As of today, thousands of cancer patients in Armenia may soon be able to get the pain treatment they need – and to which they have the right – thanks to new regulations the government adopted earlier in November.
About 8,000 people die from cancer in Armenia every year – many of them in excruciating pain, due to the nearly insurmountable bureaucracy around obtaining opioid pain medications.
When I learned of this change, I could not help but think of dozens of people I interviewed several years ago in Armenia, who described to me the devastating effects of untreated pain on their lives and the lives of their loved ones. Among those I interviewed was Gayane, a 46-year-old woman, who told me:
“The pains are unbearable; I cry, I scream, feel like I am walking on fire all the time. […] I try to endure the pain when someone is at home, but when I am alone, all I can do is cry. ... I live in pain all the time.”
Gayane’s experience was not exceptional. In July 2015, Human Rights Watch published a report showing the impact of untreated pain and lack of support services for cancer patients and their families in Armenia. Only oncologists could prescribe opioids to outpatients, and only after multiple doctors – who formed standing commissions – had signed off on the decision. Even then, patients needed multiple signatures and seals for each prescription, which had to be obtained and filled every day or every other day at a specialized pharmacy or large regional medical centers.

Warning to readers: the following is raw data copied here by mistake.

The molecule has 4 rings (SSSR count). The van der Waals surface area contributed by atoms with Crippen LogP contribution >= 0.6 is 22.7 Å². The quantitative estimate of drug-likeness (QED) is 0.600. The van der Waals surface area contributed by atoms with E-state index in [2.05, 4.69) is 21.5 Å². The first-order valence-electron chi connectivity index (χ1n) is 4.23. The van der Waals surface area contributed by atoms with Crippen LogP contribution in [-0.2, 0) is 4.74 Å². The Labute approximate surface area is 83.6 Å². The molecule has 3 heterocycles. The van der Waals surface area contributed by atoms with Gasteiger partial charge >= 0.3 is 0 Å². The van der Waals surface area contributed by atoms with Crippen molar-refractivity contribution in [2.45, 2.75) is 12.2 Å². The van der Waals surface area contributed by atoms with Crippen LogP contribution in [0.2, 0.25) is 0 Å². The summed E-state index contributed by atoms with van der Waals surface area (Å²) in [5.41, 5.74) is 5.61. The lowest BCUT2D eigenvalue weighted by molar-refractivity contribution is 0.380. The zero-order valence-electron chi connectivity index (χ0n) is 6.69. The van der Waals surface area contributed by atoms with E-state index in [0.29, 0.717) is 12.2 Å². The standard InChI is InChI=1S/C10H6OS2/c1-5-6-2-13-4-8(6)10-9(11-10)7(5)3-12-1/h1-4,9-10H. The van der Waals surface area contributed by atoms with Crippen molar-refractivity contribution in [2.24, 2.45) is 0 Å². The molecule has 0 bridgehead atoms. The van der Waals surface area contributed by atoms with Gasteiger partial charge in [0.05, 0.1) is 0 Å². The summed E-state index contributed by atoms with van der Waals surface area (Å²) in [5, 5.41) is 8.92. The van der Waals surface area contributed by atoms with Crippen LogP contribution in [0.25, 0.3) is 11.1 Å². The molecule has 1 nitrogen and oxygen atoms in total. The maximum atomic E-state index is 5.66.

On November 9, the government overhauled these onerous procedures, in place since 1994, which made it practically impossible to access opioid pain medications. Earlier this year, the government also adopted a national strategy to introduce palliative care services, which focuses on pain relief and improving the quality of life. It also registered two forms of liquid oral morphine, paving the way for their use in the public healthcare system.
The new regulations also allow an oncologist or a family doctor to prescribe strong pain medication with the approval of a chief or a deputy chief doctor, and do so for a 10-day supply.
The new regulations are expected to go into force in about 10 days. With the right follow-up, these regulations will help ease the suffering of the terminally ill and their families who care for them.